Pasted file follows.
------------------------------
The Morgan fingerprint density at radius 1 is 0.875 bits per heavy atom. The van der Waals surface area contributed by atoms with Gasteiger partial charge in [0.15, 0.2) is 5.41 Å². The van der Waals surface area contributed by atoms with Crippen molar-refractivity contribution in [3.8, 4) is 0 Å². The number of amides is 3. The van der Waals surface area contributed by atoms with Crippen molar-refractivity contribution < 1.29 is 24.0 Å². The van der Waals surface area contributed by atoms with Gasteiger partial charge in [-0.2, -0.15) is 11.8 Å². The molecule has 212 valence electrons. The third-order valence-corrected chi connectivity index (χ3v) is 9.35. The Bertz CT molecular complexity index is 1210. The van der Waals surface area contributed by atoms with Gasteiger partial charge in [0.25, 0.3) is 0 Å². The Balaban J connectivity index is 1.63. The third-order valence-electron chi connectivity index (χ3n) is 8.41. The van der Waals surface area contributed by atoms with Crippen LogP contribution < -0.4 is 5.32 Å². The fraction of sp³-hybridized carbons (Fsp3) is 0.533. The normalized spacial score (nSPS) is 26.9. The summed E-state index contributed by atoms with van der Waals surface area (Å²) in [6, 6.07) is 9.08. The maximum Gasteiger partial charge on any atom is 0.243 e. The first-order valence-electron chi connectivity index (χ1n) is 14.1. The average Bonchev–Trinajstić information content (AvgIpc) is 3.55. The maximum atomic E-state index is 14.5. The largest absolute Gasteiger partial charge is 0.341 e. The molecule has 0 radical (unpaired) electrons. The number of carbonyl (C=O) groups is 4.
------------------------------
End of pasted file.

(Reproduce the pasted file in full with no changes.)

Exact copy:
The Morgan fingerprint density at radius 1 is 0.875 bits per heavy atom. The van der Waals surface area contributed by atoms with Gasteiger partial charge in [0.15, 0.2) is 5.41 Å². The van der Waals surface area contributed by atoms with Crippen molar-refractivity contribution in [3.8, 4) is 0 Å². The number of amides is 3. The van der Waals surface area contributed by atoms with Crippen molar-refractivity contribution < 1.29 is 24.0 Å². The van der Waals surface area contributed by atoms with Gasteiger partial charge in [-0.2, -0.15) is 11.8 Å². The molecule has 212 valence electrons. The third-order valence-corrected chi connectivity index (χ3v) is 9.35. The Bertz CT molecular complexity index is 1210. The van der Waals surface area contributed by atoms with Gasteiger partial charge in [0.25, 0.3) is 0 Å². The Balaban J connectivity index is 1.63. The third-order valence-electron chi connectivity index (χ3n) is 8.41. The van der Waals surface area contributed by atoms with Crippen LogP contribution < -0.4 is 5.32 Å². The fraction of sp³-hybridized carbons (Fsp3) is 0.533. The normalized spacial score (nSPS) is 26.9. The summed E-state index contributed by atoms with van der Waals surface area (Å²) in [6, 6.07) is 9.08. The maximum Gasteiger partial charge on any atom is 0.243 e. The first-order valence-electron chi connectivity index (χ1n) is 14.1. The average Bonchev–Trinajstić information content (AvgIpc) is 3.55. The maximum atomic E-state index is 14.5. The largest absolute Gasteiger partial charge is 0.341 e. The molecule has 0 radical (unpaired) electrons. The number of carbonyl (C=O) groups is 4.